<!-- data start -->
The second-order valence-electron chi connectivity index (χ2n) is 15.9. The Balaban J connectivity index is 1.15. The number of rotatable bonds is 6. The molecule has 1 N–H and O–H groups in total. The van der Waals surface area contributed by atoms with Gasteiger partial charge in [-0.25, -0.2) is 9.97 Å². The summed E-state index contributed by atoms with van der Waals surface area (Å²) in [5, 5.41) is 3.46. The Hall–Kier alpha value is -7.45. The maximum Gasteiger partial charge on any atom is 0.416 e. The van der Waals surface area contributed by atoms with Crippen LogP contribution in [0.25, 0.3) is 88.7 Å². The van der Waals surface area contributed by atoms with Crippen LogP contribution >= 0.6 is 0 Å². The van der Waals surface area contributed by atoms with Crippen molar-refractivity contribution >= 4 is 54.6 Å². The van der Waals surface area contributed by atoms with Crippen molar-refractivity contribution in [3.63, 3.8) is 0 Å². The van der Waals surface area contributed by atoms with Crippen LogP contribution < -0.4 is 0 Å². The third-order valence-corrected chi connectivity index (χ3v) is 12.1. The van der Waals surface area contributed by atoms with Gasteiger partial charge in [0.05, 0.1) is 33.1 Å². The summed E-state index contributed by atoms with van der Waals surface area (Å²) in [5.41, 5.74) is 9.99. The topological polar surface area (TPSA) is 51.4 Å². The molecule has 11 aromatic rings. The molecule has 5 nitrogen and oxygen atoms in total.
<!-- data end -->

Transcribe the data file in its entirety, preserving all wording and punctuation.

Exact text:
The second-order valence-electron chi connectivity index (χ2n) is 15.9. The Balaban J connectivity index is 1.15. The number of rotatable bonds is 6. The molecule has 1 N–H and O–H groups in total. The van der Waals surface area contributed by atoms with Gasteiger partial charge in [-0.25, -0.2) is 9.97 Å². The summed E-state index contributed by atoms with van der Waals surface area (Å²) in [5, 5.41) is 3.46. The Hall–Kier alpha value is -7.45. The maximum Gasteiger partial charge on any atom is 0.416 e. The van der Waals surface area contributed by atoms with Crippen LogP contribution in [0.25, 0.3) is 88.7 Å². The van der Waals surface area contributed by atoms with Crippen LogP contribution >= 0.6 is 0 Å². The van der Waals surface area contributed by atoms with Crippen molar-refractivity contribution >= 4 is 54.6 Å². The van der Waals surface area contributed by atoms with Crippen molar-refractivity contribution in [3.63, 3.8) is 0 Å². The van der Waals surface area contributed by atoms with Crippen LogP contribution < -0.4 is 0 Å². The third-order valence-corrected chi connectivity index (χ3v) is 12.1. The van der Waals surface area contributed by atoms with Gasteiger partial charge in [0.05, 0.1) is 33.1 Å². The summed E-state index contributed by atoms with van der Waals surface area (Å²) in [5.41, 5.74) is 9.99. The topological polar surface area (TPSA) is 51.4 Å². The molecule has 11 aromatic rings. The molecule has 5 nitrogen and oxygen atoms in total.